array is defined in Figure 3, and follows the notation of [RFC8610]. Section 3.2). The CBOR array is defined in Figure 3, and follows the
These identifiers can be used by the AS to determine the shared notation of [RFC8610]. These identifiers, together with other
secret to construct the proof-of-possession token and therefore MUST information such as audience, can be used by the AS to determine the
identify a symmetric key that was previously generated by the AS as a shared secret bound to the proof-of-possession token and therefore
shared secret for the communication between the client and the RS. MUST identify a symmetric key that was previously generated by the AS
The AS MUST verify that the received value identifies a proof-of- as a shared secret for the communication between the client and the
possession key and token that have previously been issued to the RS. The AS MUST verify that the received value identifies a proof-
requesting client. If that is not the case, the Client-to-AS request of-possession key that has previously been issued to the requesting
MUST be declined with the error code 'invalid_request' as defined in client. If that is not the case, the Client-to-AS request MUST be
declined with the error code 'invalid_request' as defined in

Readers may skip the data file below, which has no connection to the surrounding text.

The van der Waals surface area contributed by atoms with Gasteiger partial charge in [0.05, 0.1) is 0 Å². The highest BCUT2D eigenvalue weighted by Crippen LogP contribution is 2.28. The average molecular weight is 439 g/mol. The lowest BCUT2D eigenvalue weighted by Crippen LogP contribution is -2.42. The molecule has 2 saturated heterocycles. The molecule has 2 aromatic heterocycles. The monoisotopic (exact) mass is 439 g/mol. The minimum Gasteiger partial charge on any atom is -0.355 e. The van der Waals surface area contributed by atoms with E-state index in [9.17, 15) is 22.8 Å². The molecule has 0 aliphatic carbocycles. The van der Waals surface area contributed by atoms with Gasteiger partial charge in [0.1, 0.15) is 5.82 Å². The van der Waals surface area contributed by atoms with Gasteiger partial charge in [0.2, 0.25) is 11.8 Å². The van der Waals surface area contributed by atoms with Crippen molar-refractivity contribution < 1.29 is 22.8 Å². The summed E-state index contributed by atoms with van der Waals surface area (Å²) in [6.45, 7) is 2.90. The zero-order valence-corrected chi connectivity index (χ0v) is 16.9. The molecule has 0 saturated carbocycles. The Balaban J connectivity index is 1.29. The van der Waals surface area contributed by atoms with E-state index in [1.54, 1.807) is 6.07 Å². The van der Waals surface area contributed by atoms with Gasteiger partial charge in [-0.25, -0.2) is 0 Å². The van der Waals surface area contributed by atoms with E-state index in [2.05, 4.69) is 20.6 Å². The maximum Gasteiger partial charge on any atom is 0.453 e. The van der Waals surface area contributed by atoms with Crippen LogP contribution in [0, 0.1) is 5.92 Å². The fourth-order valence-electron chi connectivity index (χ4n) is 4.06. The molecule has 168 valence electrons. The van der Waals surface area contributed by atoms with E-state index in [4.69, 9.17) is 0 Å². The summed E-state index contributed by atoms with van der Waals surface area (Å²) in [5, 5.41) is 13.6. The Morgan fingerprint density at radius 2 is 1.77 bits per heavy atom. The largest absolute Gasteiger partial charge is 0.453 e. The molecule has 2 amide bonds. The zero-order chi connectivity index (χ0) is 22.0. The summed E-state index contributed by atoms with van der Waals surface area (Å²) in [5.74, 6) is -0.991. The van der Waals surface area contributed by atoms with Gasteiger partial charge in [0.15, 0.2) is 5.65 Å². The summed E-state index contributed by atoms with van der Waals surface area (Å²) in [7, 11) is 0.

Section 5.6.3 of [I-D.ietf-ace-oauth-authz]. Section 5.6.3 of [I-D.ietf-ace-oauth-authz].
kid = [ kid_arr = [
clientId, clientId,
?IdContext ?IdContext
] ]
kid = bstr .cbor kid_arr
Figure 3: CDDL Notation of kid for Update of Access Rights Figure 3: CDDL Notation of kid for Update of Access Rights
An example of such a request, in CBOR diagnostic notation without the An example of such a request, with payload in CBOR diagnostic
tag and value abbreviations is reported in Figure 4 notation without the tag and value abbreviations is reported in
Figure 4
Header: POST (Code=0.02) Header: POST (Code=0.02)
Uri-Host: "as.example.com" Uri-Host: "as.example.com"
Uri-Path: "token" Uri-Path: "token"
Content-Format: "application/ace+cbor" Content-Format: "application/ace+cbor"
Payload: Payload:
{ {
"req_aud" : "tempSensor4711", "req_aud" : "tempSensor4711",
"scope" : "write", "scope" : "write",
"req_cnf" : { "req_cnf" : {